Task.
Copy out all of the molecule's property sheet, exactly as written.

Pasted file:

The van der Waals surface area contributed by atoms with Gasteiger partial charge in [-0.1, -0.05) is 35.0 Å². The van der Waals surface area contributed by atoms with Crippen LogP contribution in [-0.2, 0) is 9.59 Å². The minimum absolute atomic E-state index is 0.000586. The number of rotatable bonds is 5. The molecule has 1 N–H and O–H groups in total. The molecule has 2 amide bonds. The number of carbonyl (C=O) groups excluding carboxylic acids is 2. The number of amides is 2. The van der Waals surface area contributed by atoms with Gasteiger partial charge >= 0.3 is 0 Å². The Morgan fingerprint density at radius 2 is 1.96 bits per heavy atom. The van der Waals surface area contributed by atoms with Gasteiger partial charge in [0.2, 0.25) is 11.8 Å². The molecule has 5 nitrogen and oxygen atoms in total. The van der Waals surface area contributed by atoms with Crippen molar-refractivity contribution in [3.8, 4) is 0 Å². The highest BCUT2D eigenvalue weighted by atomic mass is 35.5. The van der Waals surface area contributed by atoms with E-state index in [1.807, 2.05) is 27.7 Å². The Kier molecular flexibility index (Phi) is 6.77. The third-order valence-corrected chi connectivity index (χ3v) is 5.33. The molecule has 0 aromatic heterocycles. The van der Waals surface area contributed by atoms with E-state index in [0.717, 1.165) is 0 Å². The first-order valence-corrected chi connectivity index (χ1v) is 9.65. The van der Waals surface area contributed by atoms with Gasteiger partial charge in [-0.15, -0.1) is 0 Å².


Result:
The van der Waals surface area contributed by atoms with Gasteiger partial charge in [-0.1, -0.05) is 35.0 Å². The van der Waals surface area contributed by atoms with Crippen LogP contribution in [-0.2, 0) is 9.59 Å². The minimum absolute atomic E-state index is 0.000586. The number of rotatable bonds is 5. The molecule has 1 N–H and O–H groups in total. The molecule has 2 amide bonds. The number of carbonyl (C=O) groups excluding carboxylic acids is 2. The number of amides is 2. The van der Waals surface area contributed by atoms with Gasteiger partial charge >= 0.3 is 0 Å². The Morgan fingerprint density at radius 2 is 1.96 bits per heavy atom. The van der Waals surface area contributed by atoms with Gasteiger partial charge in [0.2, 0.25) is 11.8 Å². The molecule has 5 nitrogen and oxygen atoms in total. The van der Waals surface area contributed by atoms with Crippen molar-refractivity contribution in [3.8, 4) is 0 Å². The highest BCUT2D eigenvalue weighted by atomic mass is 35.5. The van der Waals surface area contributed by atoms with E-state index in [1.807, 2.05) is 27.7 Å². The Kier molecular flexibility index (Phi) is 6.77. The third-order valence-corrected chi connectivity index (χ3v) is 5.33. The molecule has 0 aromatic heterocycles. The van der Waals surface area contributed by atoms with E-state index in [0.717, 1.165) is 0 Å². The first-order valence-corrected chi connectivity index (χ1v) is 9.65. The van der Waals surface area contributed by atoms with Gasteiger partial charge in [-0.15, -0.1) is 0 Å².